Spann says that shouldn’t have been a surprise, either. Weather radar showed storms spreading across coastal Louisiana into Mississippi and Alabama in the hours preceding the race. At 5 a.m. the National Weather Service’s Storm Prediction Center issued a tornado watch for coastal Alabama until noon. At 1:35 p.m. it updated the watch to severe thunderstorms with 2-inch hail and 70-mph gusts until 9 p.m.

“Thunderstorms on the Gulf Coast are a way of life,” Spann says. In fact, one weather source reports that Mobile Bay and its vicinity experience thunder an average of 100 to 110 days a year. Spann says typical summer thunderstorms — called “air-mass” thunderstorms — indeed can “come out of the blue,” with little warning in localized conditions where warm air rises and cold air sinks to create an isolated thunderstorm. These are the “garden variety” storms many Gulf residents think of when they think of a thunderstorm.

But this storm was part of an “organized thunderstorm complex” that formed over Louisiana early on the morning of race day and remained very well-organized as it moved east along the coast into the afternoon, Spann says. Weather radar depicted the system as a “bow echo” with a shape like an archer’s bow, which identified it as a “mesoscale convective system” with powerful and destructive straight-line winds.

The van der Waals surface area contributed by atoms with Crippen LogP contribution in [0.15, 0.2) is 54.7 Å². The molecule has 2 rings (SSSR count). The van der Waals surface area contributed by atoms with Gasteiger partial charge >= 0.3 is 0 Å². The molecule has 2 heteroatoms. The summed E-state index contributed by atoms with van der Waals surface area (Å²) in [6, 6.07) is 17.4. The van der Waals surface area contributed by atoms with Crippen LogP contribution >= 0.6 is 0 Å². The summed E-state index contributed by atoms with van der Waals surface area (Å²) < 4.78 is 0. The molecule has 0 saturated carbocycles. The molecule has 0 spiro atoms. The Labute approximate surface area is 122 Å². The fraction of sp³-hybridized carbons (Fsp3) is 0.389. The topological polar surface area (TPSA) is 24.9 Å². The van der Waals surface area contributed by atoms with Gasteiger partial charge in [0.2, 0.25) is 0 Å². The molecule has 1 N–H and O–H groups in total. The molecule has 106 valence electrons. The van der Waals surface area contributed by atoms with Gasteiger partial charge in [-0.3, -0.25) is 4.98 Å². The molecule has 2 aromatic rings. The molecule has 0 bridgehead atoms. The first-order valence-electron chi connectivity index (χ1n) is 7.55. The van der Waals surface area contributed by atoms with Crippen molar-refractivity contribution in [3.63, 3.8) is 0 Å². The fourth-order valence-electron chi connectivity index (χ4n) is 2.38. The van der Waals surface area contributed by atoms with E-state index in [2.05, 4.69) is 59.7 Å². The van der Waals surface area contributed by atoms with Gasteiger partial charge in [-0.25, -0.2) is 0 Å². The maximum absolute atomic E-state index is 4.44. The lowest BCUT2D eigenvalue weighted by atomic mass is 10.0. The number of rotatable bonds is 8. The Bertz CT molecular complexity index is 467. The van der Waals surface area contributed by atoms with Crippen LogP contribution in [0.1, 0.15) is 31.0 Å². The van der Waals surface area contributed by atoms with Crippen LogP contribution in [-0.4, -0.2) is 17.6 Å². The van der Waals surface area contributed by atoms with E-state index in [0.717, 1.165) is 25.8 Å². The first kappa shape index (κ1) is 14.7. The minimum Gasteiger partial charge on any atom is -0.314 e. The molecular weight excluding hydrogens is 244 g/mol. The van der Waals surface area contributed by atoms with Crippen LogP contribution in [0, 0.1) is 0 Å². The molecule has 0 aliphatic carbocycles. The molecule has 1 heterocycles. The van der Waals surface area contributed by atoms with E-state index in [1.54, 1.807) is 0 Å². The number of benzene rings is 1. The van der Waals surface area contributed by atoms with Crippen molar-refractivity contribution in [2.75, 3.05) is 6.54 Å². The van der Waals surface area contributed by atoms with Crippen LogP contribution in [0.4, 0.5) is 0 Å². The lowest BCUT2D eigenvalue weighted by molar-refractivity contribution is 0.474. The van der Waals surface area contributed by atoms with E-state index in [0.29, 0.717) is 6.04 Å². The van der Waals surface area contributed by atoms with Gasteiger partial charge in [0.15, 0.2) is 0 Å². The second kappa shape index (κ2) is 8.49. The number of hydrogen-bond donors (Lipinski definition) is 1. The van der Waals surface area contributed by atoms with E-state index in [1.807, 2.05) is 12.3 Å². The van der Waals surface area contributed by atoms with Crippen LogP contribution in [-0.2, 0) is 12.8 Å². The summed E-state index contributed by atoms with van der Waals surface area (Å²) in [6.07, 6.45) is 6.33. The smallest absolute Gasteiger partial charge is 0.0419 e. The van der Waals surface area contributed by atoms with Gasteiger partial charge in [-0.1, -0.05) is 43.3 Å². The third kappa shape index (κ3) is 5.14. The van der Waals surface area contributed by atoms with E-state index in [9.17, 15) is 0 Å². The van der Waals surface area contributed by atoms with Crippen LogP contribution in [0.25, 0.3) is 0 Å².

On the water, this kind of storm “can kill people,” Spann says. “It did kill people.”

Spann, who spearheaded the effort to educate Alabamans about severe weather — tornados, in particular — after the April 27, 2011, storms that spawned 62 tornados in the state and killed 252 people, says skippers in inshore races need to keep their ears glued to the NOAA weather channel on their VHF radio when a system like this is in the neighborhood. (All of the Dauphin Island racers were required to carry a VHF.) And they would be well-advised to use smartphone apps that sound storm and tornado warning alerts, as well as a weather radar app that depicts storms moving into the area. “That’s worth its weight in gold,” he says. “It could have saved someone’s life.”

Libby Hoffman and crew made it through the storm aboard the Catalina 36 MKII St. Somewhere.

Spann says organizers of sporting events — motorsports races, NCAA basketball playoffs, football games — increasingly are hiring meteorologists for the duration of an event to advise them on weather threats. On the weekend of April 25, one of Spann’s meteorologist colleagues was at Birmingham’s Barber Motorsports Park for a major race, consulting with the organizers on the tornado/severe weather forecast.

“It’s not that expensive,” he says. “A lot of retired National Weather Service meteorologists do this. They’re seasoned veterans. … They can save you in so many ways.” Or, he says, organizers could seek support from NWS’s Mobile office.

Spann says the crux of the problem is this: The science in advance of the storm was good — the forecast was sound — but either the racers didn’t get the information or they got it and didn’t understand it or didn’t listen to it. “It’s clear to me that they weren’t paying attention to the weather that day, and this is a big deal,” he says. After the 2011 storm that killed so many in Alabama, he and other meteorologists came to the same conclusion: Too many people either missed or didn’t pay attention to the tornado watches and warnings that the weather service issued.